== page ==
The Guardian recently analyzed David Cameron’s speech to the British Conservative Party Conference for the popularity of his applause lines. I’ve extracted in popularity order all the lines that got more than 15 seconds of applause, while excluding the introduction. The interesting thing to me is that all the most popular lines are based specifically on conservative principles.
David Cameron’s conference speech, 2009
And when we look back we will say not that the government made it happen… …not that the minister made it happen… …but the businesswoman made it happen… …the police officer made it happen… …the father made it happen… …the teacher made it happen. You made it happen.
Let everyone in this hall show their appreciation to the men and women who fight for us
Thirty years ago this party won an election fighting against 98 per cent tax rates on the richest. Today I want us to show even more anger about 96 per cent tax rates on the poorest.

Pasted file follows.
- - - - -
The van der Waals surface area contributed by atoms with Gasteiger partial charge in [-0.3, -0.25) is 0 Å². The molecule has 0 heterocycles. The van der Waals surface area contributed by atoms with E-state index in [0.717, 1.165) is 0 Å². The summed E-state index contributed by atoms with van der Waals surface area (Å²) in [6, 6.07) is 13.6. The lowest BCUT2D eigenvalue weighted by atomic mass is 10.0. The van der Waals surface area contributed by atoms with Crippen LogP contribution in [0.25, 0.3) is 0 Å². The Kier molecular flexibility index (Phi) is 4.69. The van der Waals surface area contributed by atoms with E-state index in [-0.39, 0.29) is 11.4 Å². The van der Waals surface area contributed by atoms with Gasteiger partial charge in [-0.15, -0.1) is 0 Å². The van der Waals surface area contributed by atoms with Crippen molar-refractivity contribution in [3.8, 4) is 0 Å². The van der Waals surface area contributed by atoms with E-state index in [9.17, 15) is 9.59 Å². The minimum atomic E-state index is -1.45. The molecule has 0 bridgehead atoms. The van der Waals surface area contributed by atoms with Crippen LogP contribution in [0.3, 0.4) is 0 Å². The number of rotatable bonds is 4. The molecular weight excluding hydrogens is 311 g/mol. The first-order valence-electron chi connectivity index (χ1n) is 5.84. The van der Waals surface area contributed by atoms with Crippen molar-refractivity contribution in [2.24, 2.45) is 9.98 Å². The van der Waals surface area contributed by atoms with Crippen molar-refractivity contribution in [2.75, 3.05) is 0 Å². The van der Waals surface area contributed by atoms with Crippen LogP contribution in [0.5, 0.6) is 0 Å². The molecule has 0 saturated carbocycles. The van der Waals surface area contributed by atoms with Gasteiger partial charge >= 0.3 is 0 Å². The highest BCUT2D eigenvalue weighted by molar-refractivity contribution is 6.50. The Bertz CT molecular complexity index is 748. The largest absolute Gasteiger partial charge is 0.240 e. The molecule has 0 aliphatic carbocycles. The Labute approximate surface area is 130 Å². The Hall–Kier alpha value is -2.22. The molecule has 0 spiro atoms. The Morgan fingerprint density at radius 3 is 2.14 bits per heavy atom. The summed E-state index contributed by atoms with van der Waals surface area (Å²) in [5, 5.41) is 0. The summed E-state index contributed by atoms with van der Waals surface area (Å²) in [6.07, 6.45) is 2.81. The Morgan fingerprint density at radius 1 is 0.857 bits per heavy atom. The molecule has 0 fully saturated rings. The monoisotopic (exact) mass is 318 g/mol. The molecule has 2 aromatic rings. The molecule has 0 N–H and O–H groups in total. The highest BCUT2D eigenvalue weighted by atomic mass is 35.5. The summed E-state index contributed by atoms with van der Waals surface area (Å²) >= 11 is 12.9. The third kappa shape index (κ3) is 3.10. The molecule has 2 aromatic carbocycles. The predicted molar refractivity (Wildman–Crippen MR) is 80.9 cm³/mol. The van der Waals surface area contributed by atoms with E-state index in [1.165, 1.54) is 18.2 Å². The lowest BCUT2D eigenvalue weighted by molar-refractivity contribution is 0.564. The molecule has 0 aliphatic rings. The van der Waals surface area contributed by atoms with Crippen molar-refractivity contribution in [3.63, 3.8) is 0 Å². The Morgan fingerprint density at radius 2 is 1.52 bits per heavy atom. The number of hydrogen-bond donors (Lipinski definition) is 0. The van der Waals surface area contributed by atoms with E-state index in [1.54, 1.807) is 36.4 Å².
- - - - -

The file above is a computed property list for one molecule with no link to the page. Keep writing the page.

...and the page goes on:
Excuse me? Who made the poorest poorer? Who left youth unemployment higher? Who made inequality greater? No, not the wicked Tories… you, Labour: you’re the ones that did this to our society. So don’t you dare lecture us about poverty. You have failed and it falls to us, the modern Conservative Party to fight for the poorest who you have let down.
And if we win the election, we will have as the strongest voice for our country’s interests, the man who is leading our campaign for a referendum, the man who will be our new British Foreign Secretary: William Hague.